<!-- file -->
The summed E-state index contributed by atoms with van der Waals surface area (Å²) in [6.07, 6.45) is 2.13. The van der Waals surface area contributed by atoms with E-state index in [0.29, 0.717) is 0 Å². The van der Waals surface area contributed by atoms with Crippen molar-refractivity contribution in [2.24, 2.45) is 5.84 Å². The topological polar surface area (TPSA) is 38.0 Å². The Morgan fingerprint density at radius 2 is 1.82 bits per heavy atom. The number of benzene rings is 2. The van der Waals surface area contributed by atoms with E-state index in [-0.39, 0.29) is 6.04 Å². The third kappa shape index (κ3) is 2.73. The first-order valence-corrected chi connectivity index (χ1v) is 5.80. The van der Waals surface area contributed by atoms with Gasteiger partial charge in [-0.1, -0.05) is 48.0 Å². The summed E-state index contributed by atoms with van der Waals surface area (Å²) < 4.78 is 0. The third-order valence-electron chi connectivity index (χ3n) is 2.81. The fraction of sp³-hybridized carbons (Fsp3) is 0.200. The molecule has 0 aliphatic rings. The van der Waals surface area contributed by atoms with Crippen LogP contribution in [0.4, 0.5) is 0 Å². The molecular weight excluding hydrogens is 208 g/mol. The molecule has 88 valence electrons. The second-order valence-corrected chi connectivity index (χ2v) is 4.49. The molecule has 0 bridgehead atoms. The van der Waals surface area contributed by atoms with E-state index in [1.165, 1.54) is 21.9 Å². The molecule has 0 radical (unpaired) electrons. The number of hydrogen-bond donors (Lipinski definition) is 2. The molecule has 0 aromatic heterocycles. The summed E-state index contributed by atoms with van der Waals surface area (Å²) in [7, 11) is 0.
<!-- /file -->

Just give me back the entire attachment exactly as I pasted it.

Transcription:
The summed E-state index contributed by atoms with van der Waals surface area (Å²) in [6.07, 6.45) is 2.13. The van der Waals surface area contributed by atoms with E-state index in [0.29, 0.717) is 0 Å². The van der Waals surface area contributed by atoms with Crippen molar-refractivity contribution in [2.24, 2.45) is 5.84 Å². The topological polar surface area (TPSA) is 38.0 Å². The Morgan fingerprint density at radius 2 is 1.82 bits per heavy atom. The number of benzene rings is 2. The van der Waals surface area contributed by atoms with E-state index in [-0.39, 0.29) is 6.04 Å². The third kappa shape index (κ3) is 2.73. The first-order valence-corrected chi connectivity index (χ1v) is 5.80. The van der Waals surface area contributed by atoms with Gasteiger partial charge in [-0.1, -0.05) is 48.0 Å². The summed E-state index contributed by atoms with van der Waals surface area (Å²) < 4.78 is 0. The third-order valence-electron chi connectivity index (χ3n) is 2.81. The fraction of sp³-hybridized carbons (Fsp3) is 0.200. The molecule has 0 aliphatic rings. The van der Waals surface area contributed by atoms with Crippen LogP contribution in [0.4, 0.5) is 0 Å². The molecular weight excluding hydrogens is 208 g/mol. The molecule has 88 valence electrons. The second-order valence-corrected chi connectivity index (χ2v) is 4.49. The molecule has 0 bridgehead atoms. The van der Waals surface area contributed by atoms with E-state index in [1.165, 1.54) is 21.9 Å². The molecule has 0 radical (unpaired) electrons. The number of hydrogen-bond donors (Lipinski definition) is 2. The molecule has 0 aromatic heterocycles. The summed E-state index contributed by atoms with van der Waals surface area (Å²) in [7, 11) is 0.